With excellent performances all round, and a great mixture of humour and pathos this is one of 2012’s genuinely surprising highlights. Like “Little Miss Sunshine” before it, this is a real treat.

Mark Walker

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Seeking A Friend For The End Of The World * *

Posted in Comedy, Drama, Romance with tags on November 22, 2012 by Mark Walker

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Director: Lorene Scafaria.
Screenplay: Lorene Scafaria.
Starring: Steve Carell, Keira Knightley, Martin Sheen, William L. Petersen, Adam Brody, Derek Luke, Rob Corddry, Connie Britton, Melanie Lynskey, T. J. Miller, Mark Moses, Patton Oswalt, Gillian Jacobs, Amy Schumer, Rob Huebel, Bob Stephenson.

Maybe it’s to do with the 2012 Mayan prophecy but over the last couple of years, there seems to have been a recent fad of ‘end of days‘ movies. So far, we’ve had Lars von Trier’s “Melancholia“, David Mackenzie’s “Perfect Sense“, Mike Cahill’s “Another Earth” and now this. Of the four though, I’d have to say that this is the weakest.

A 70 mile-wide asteroid named Mathilda is on a collision course with Earth with attempts to divert it thwarted. Earth will be obliterated in 3 weeks. Throughout this time, Dodge (Steve Carell) and his British next-door neighbour Penny (Keira Knightley) strike up an unusual friendship and embark on a road trip that should suit them both. Dodge wants to track down the real love of his life and Penny wants to get back to Britain to spend her remaining days with her family. Along the way though, things don’t turn out exactly as planned.

The major problem with this film is that it doesn’t know what it wants to be; it starts off with some sharp observational and gallows humour but doesn’t manage to be a laugh out loud comedy. It then delivers a serious dramatic tone – while pitching in elements of science fiction – which, surprisingly, bog it down in tediousness from which it never recovers. The genre in which it is most suited is romantic-comedy but the characters are dull and their situations even more so. It also suffers from an extreme lack of pace. You’d think that a film that delivers a premise of the entire earth having 21 days to live would have a bit of urgency about it. You’d also be forgiven for expecting some ridiculous ‘bucket list’ scenarios but it simply doesn’t provide them, despite threatening to on occasion. There are sporadic moments where it promises to get it’s groove back but ultimately falls into a slow and meandering cross country love story that, for the most part, is dreadfully uneventful.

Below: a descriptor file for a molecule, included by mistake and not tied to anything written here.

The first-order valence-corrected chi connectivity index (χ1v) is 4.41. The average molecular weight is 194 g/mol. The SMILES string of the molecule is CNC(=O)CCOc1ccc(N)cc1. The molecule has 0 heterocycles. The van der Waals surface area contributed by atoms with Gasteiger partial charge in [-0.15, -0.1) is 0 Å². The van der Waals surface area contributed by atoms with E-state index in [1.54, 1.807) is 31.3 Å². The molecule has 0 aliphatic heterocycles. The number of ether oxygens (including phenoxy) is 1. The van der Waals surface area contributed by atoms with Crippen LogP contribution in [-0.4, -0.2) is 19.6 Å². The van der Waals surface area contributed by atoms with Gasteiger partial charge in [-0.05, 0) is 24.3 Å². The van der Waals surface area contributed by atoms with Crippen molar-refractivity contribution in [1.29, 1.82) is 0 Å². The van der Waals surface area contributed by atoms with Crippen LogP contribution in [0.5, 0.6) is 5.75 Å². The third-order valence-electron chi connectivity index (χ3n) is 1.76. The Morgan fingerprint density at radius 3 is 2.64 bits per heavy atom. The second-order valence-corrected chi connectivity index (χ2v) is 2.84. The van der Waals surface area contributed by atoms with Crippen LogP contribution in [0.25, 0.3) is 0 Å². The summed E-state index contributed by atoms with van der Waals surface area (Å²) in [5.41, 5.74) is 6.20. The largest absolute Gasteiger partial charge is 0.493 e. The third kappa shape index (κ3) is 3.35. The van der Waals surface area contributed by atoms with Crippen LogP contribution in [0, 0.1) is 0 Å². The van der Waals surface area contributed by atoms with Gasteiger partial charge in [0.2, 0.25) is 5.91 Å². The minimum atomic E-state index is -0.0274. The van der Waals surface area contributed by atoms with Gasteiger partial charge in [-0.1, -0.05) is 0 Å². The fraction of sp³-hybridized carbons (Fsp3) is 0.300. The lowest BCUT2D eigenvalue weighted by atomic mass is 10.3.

Steve Carell is starting to annoy me in these kind of tragic, everyman, loner roles and I’m not a fan of the snobby Keira Knightley at all; I can’t get over the fact that she always comes across as if she was born with a silver spoon up her arse. There are some welcome appearances from the likes of Martin Sheen (who needn’t have bothered) Patton Oswalt and William L. Petersen – the latter in particular getting a much needed humorous scene involving the expected appearance of a hitman. It’s little moments like this that make the film all the more frustrating; it shows glimmers of great potential but doesn’t stick to what it does best and ends up being tedious and melancholic. After all this has (finally) passed by, the film almost redeems itself at the end with a lovely and touching moment between the protagonists but by then, it’s too little too late.

Despite not being a massive fan of the two leads, I was intrigued by the films premise. That being said, any potential it had was floundered by delivering scene after scene of mind-numbing emptiness.

Mark Walker

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One More Kiss * * * *

Posted in Drama, Romance with tags on October 25, 2012 by Mark Walker

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Director: Vadim Jean.
Screenplay: S.A. Halewood.
Starring: Valerie Edmond, Gerard Butler, James Cosmo, Valerie Gogan, Carl Proctor, Danny Nussbaum, Dilys Miller, Ron Guthrie.

Over the course of the next couple of days I’ll be posting a little trilogy of Scottish films that will have, no doubt, passed many people by and are certainly worthy of some more attention. I’ll begin with this 1999 film set in the Scottish borders that although it falls into a particular romantic genre, it dares to do things differently and succeeds admirably.

Sarah Hopson (Valerie Edmond) has been living a successful, high-flying lifestyle in New York but when she finds out that she has a terminal illness, she heads back home to Scotland to prepare for her death. When she arrives, she reacquaints with her childhood sweetheart Sam Murray (Gerard Butler). Sam now runs a restaurant and has since married but Sarah approaches his wife (Valerie Gogan) to ask that she spend time with him before her death – causing everyone some mixed emotions.